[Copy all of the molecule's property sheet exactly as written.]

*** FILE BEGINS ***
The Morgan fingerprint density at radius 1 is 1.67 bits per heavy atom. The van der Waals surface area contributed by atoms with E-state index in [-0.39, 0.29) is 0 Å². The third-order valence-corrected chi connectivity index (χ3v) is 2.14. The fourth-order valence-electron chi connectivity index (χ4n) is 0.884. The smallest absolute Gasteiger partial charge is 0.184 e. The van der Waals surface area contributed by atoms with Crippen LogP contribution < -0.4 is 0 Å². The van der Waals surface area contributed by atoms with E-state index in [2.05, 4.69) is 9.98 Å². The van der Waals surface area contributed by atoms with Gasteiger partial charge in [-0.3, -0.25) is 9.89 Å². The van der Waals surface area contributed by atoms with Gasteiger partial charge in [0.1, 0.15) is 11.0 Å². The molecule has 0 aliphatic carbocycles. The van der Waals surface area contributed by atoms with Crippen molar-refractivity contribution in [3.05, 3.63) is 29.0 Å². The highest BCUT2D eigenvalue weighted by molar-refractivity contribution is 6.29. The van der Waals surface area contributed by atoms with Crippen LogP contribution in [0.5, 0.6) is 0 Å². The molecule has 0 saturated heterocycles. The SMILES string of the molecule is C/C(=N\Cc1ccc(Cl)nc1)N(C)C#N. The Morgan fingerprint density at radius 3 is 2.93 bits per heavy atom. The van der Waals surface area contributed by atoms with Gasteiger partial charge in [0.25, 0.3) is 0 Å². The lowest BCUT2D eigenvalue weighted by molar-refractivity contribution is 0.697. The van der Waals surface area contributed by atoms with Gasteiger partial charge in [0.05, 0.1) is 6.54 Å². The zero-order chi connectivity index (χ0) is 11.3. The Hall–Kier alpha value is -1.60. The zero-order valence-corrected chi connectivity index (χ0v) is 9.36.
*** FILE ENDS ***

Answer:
The Morgan fingerprint density at radius 1 is 1.67 bits per heavy atom. The van der Waals surface area contributed by atoms with E-state index in [-0.39, 0.29) is 0 Å². The third-order valence-corrected chi connectivity index (χ3v) is 2.14. The fourth-order valence-electron chi connectivity index (χ4n) is 0.884. The smallest absolute Gasteiger partial charge is 0.184 e. The van der Waals surface area contributed by atoms with Crippen LogP contribution < -0.4 is 0 Å². The van der Waals surface area contributed by atoms with E-state index in [2.05, 4.69) is 9.98 Å². The van der Waals surface area contributed by atoms with Gasteiger partial charge in [-0.3, -0.25) is 9.89 Å². The van der Waals surface area contributed by atoms with Gasteiger partial charge in [0.1, 0.15) is 11.0 Å². The molecule has 0 aliphatic carbocycles. The van der Waals surface area contributed by atoms with Crippen molar-refractivity contribution in [3.05, 3.63) is 29.0 Å². The highest BCUT2D eigenvalue weighted by molar-refractivity contribution is 6.29. The van der Waals surface area contributed by atoms with Crippen LogP contribution in [0.5, 0.6) is 0 Å². The molecule has 0 saturated heterocycles. The SMILES string of the molecule is C/C(=N\Cc1ccc(Cl)nc1)N(C)C#N. The Morgan fingerprint density at radius 3 is 2.93 bits per heavy atom. The van der Waals surface area contributed by atoms with Gasteiger partial charge in [0.25, 0.3) is 0 Å². The lowest BCUT2D eigenvalue weighted by molar-refractivity contribution is 0.697. The van der Waals surface area contributed by atoms with Gasteiger partial charge in [0.05, 0.1) is 6.54 Å². The zero-order chi connectivity index (χ0) is 11.3. The Hall–Kier alpha value is -1.60. The zero-order valence-corrected chi connectivity index (χ0v) is 9.36.